Employment Allowance

If you are a employer then you could get £2,000 off your National Insurance Bill for the current tax year (6 April 2015 to 5 April 2016).

As an employer if you incur employers secondary class 1 national insurance each time you run your payroll you will be provided with an allowance up to the limit of £2,000 for the 2015/16 tax year. Once you have gone above the employment allowance you will start to pay employers secondary class 1 national insurance.


You can claim Employment Allowance if you’re a business or charity (including community amateur sports clubs) paying employers’ Class 1 National Insurance.

You can only claim Employment Allowance for one PAYE scheme.

If you’re part of a group, only one company or charity in the group can claim the allowance.

You can’t claim if:

  • you employ someone for personal, household or domestic work (eg a nanny, gardener or care and support worker) – but you will be able to claim the allowance for care and support workers from 6 April 2015
  • you’re a public body or business doing more than half your work in the public sector (eg local councils and NHS services) – unless you’re a charity
  • you’re a service company with only deemed payments of employment income under ‘IR35 rules

Do I need to complete a Tax Return?

What is a Tax Return?

A Self-Assessment Tax Return is a form completed by individuals who are required to declare all their income in a tax year if they meet certain requirements as set out by HM revenue & Customs. The requirements is detailed in the section below.

The individual’s tax return will then calculate how much tax they will have to pay or receive back from HM Revenue & Customs.

Who must send a tax return?

Individuals who receive the following income below must register and submit an annual Self-Assessment Return. They are as followed:

• A self-employed sole trader
• A partner in a business partnership
• A company director
• You receive property rental income
• Your earnings are above £100,000
• Your earnings are above £50,000 and receive child benefit
• You receive other income not taxed at source


The deadline for submission is 31 October following the end of the tax year for paper submission and 31 January for online submission.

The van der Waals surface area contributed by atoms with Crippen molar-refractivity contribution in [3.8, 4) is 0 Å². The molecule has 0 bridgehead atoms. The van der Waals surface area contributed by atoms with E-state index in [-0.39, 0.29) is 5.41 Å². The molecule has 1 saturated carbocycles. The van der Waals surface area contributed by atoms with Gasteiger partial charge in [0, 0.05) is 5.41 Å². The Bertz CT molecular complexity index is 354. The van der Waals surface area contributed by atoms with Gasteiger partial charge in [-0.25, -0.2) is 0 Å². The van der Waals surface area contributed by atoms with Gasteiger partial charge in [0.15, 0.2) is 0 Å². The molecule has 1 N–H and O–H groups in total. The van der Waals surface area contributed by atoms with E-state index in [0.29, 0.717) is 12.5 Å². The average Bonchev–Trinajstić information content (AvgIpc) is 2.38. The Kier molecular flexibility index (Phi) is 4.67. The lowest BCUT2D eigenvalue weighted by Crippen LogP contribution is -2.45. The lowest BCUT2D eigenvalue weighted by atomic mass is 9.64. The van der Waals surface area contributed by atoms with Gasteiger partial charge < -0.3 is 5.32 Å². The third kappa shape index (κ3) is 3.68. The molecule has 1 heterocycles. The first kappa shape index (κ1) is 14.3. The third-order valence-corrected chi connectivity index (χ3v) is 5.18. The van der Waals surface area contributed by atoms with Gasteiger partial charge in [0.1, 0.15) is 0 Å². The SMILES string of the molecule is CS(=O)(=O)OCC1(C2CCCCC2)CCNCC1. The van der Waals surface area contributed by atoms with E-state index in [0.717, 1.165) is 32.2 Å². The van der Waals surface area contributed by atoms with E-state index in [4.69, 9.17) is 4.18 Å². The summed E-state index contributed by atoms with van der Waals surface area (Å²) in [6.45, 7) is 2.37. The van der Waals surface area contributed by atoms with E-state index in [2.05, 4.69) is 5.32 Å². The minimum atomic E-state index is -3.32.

For example the deadlines for submitting a tax return for the tax year ending 5 April 2014 are as followed:

• Paper tax returns – midnight 31 October 2014
• Online tax returns – midnight 31 January 2015


If you forget to submit your tax return you will receive the following penalties.

• £100 for missing the 31 January deadline
• £10 per day after 3 months for a period of 90 days until submission
• £300 after 6 months
• £300 after 9 months

For example submitting your 2013/14 Tax Return on 1 December 2016 will incur the following penalties

• £100 for missing the 31 January 2015 deadline
• £900 for missing the deadline of 31 May 2015
• £300 for missing the deadline of 31 July 2015
• £300 for missing the deadline of 31 October 2015

Women win the battle of the taxes

Women are more likely than men to send in their tax return on time, an HM Revenue and Customs (HMRC) analysis has revealed. Women are more likely than men to send in their tax return on time, an HM Revenue and Customs (HMRC) analysis has revealed.

For every 10,000 tax returns received last year by HMRC from men, 394 were after the relevant deadline – 31 October for paper submissions and 31 January for online returns. This compares to 358 late returns for every 10,000 received from women.

As well as a gender gap, HMRC’s analysis showed a significant difference in filing behaviour between age ranges. People aged 18 to 20 were the worst offenders, with 1,085 in every 10,000 filing late. At the other end of the scale, those aged 65 or over were the most punctual, with only 155 out of every 10,000 missing the deadline. HMRC’s analysis found that the older you are, the more likely you are to send in your tax return on time.

In terms of differences between workers in different industries, those in the agriculture, fishing and forestry industry are the star performers, with just 109 in every 10,000 filing late returns. Lawyers and accountants came second (219 late filers per 10,000), with health and social workers (262 per 10,000) in third place. Workers in the information and communication industries fared the worst (390 per 10,000), with administrative and support services not far behind (388 per 10,000) and the construction industry the next worst performing sector (352 per 10,000).

Across the United Kingdom, taxpayers in Northern Ireland were the most punctual (301 per 10,000), followed by those in Wales (346 per 10,000), England (374 per 10,000) and Scotland (391 per 10,000). The figure for the United Kingdom as a whole was 372 late filers per 10,000.

Within the English regions, South West taxpayers were the least likely to miss the deadline (299 per 10,000), followed by the East Midlands (324 per 10,000), Yorkshire and the Humber (337 per 10,000) and the West Midlands (344 per 10,000). By some distance, the worst-performing region was London (512 per 10,000), followed by taxpayers in the North East (380 per 10,000), North West (369 per 10,000), South East (355 per 10,000) and the East of England (346 per 10,000).

HMRC Director General of Personal Tax, Ruth Owen, said:

Whatever your gender, age, occupation or location, if you haven’t sent in your 2013-14 tax return, you need to take action now.

HMRC offers a range of help and advice. But don’t leave it until the last minute to contact us. Do it now, and avoid a last-minute rush to beat the deadline.

You must file your 2013-14 tax return, and pay what you owe, by midnight on 31 January. If you haven’t yet registered for HMRC Online Services, you need to act now, as it involves HMRC posting you an Activation Code and this can take up to ten days to arrive.